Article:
Figure 3

Comparison of the carbon footprints of wood and fossil fuels for the same energy released.

When comparing wood fuel to fossil fuels as regards climatic impacts, the pertinent physical characteristic is the CO2 emission factor, that is the amount of carbon (or carbon dioxide) emitted per unit of released energy. Values of this intrinsic emission factor taken from a standard source37 are shown in Table 1 (second column) for representative fuels. The combustion emission of wood is clearly higher than that of other fuels.

Therefore, as long as extrinsic emissions (\(E3\) for wood) related to extraction, transportation, refining and distribution of fuels can be ignored or neglected, the carbon footprint of the use of a fossil fuel giving the same energy as that of harvested wood may be represented in Fig. 3a by a step function (e). The step amplitude is reduced, compared to \({Q}_{h}\), according to the ratio of the emission factor of the fossil fuel to that of wood. The use of wood as a fuel then appears to be intrinsically more emissive than that of other fuels for time horizons nearer than the time \(T\) corresponding to the intersection of the lines that represent the carbon footprints in Fig. 3. The carbon footprint of using wood, on the other hand, is less (in absolute value) than that of the fossil fuel beyond \(T\). Time \(T\) corresponds to the “time to sequestration parity” according to the terminology of Mitchell et al.16.

Some complexity is added when one takes into account extrinsic emissions (\(E3\) for wood) and also small quantities of GHG other than the CO2 produced in combustion. Typical values of the resulting effective emission factor38 in terms of CO2 equivalent are given in the third column of Table 1. Since the extrinsic emissions are small compared to the intrinsic ones, Fig. 3a must be only slightly modified (Fig. 3b).

Thus, as evidenced by Fig. 3, the displacement factor that quantifies the difference between the carbon footprint of wood and that of the substituted fuel is itself time-dependent. Just after combustion, displacement factors exhibit negative values, whatever the displaced fossil fuel39, as shown in the fourth column of Table 1. As the wood carbon footprint is increased transiently by a value in the order of the carbon content \({Q}_{r}(0)\) of the residues (extremum), the apparent wood emission factor is itself increased, reaching a peak up to 170 kgCO2eq/GJ or thereabouts if all crop residues are left in place. This estimate gives support to the rough affirmation that the carbon emission from wood fuel is bigger by half than that from coal, twice that from oil and three times that from gas, for the same energy released40. The consequent approximate DF values are displayed in the fifth column of Table 1. A positive value of DFs indicating a GHG benefit may be achieved only beyond the time \(T\) to sequestration parity. Finally, long after harvest and under condition that the effect of harvesting on the forest carbon stock evolution totally vanishes, the wood energy may be seen as “carbon neutral”. The carbon footprint of the use of wood as a fuel is then reduced to the additional \(E3\) emission. In this case, the displacement factors take the values indicated in the last column of Table 1.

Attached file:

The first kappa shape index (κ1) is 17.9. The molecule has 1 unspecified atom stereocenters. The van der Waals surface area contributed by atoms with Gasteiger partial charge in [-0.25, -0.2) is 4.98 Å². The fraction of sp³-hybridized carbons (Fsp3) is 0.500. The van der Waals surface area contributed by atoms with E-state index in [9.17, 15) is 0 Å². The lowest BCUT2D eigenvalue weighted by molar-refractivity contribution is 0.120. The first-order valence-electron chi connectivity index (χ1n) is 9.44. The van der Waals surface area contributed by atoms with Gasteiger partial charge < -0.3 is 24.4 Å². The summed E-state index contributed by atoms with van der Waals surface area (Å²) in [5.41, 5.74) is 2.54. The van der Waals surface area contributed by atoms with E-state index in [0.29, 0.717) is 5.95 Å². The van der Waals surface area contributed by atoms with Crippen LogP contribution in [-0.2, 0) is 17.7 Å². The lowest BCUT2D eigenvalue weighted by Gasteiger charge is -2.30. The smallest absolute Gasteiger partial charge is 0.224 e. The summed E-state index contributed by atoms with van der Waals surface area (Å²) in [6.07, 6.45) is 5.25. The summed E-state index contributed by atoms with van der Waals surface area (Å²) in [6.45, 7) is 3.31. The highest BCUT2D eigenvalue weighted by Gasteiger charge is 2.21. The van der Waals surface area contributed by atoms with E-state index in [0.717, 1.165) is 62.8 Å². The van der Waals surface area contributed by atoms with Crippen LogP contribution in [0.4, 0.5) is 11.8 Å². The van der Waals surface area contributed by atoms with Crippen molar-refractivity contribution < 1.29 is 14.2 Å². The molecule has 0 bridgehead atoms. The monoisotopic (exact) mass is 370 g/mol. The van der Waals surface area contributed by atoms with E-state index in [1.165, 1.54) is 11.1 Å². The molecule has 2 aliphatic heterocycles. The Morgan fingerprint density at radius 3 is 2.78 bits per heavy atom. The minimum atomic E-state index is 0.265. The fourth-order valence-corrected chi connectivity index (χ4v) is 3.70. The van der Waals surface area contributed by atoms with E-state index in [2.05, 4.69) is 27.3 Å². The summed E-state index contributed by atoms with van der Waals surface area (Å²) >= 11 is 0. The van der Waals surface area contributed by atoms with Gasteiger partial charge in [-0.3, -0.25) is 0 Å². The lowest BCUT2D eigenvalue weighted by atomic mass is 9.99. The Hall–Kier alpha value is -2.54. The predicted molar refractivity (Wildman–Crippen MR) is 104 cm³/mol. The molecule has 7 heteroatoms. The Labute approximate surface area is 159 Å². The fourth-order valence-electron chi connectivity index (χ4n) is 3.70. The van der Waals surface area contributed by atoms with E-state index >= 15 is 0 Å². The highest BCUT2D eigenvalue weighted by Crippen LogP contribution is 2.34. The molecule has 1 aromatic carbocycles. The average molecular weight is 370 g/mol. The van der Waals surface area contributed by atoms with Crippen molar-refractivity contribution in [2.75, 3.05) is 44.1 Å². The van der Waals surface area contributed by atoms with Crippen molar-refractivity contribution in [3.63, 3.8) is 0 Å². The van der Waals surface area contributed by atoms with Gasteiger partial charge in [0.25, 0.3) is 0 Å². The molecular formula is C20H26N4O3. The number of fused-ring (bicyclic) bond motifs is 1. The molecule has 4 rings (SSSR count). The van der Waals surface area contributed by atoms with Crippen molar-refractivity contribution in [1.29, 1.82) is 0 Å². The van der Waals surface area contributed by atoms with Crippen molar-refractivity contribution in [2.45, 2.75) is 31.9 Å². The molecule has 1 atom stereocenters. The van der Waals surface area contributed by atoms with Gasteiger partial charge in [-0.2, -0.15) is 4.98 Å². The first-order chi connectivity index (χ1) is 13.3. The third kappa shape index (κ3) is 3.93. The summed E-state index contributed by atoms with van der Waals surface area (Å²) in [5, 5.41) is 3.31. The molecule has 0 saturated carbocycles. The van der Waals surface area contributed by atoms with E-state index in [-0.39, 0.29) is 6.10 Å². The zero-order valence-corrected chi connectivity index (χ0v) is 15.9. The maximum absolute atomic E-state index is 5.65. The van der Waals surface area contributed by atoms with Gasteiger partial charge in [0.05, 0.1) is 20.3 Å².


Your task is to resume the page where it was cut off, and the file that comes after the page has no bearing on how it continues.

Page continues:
Table 1 Typical emission factors for representative fuels37,38, and displacement factors by wood substitution.

Under the conditions of the explanatory Fig. 2, the values of \(T\) are approximately \(0.7\tau\) for a wood-for-coal substitution, \(1.25\tau\) for a wood-for-gas substitution. \(T\) nearly equals \(\tau\) for a wood-for-oil substitution (case represented by Fig. 3). The expected actual values of \(T\) may vary considerably depending on the forest carbon dynamics, substituted fossil fuels41,42,43 and also end-use technologies19,42. The efficiency of the end-use is generally lower for wood than for other fuels in thermal applications. By taking this efficiency into account, that is to say by referring to the unit of heat delivered by the fireplace, not to the unit of energy released at combustion, the differences between the effective emission factor of wood and those of other fuels would be slightly greater in relative value. These differences would be even wider in the case of electricity production, by reference to the unit of electric energy produced, due to a lower conversion efficiency of electric plants fed with wood. The sequestration parity time values would then be significantly increased in comparison with those determined by following the simple procedure exemplified by Fig. 3. But, above all, the time \(T\) beyond which the GHG benefit of wood fuel use would become perceptible remains hypothetical, dependent on the forest regrowth. This time may be much greater than the preceding values, or even non-existent, if regeneration does not begin immediately after harvest (lack of capture) or is impeded by new conditions, climate change notably. Moreover, as coal may be advantageously displaced by oil, oil by natural gas and gas by non-carbonaceous sources of energy that are available, a GHG benefit from using wood as a fuel should soon be out from the field of possibilities.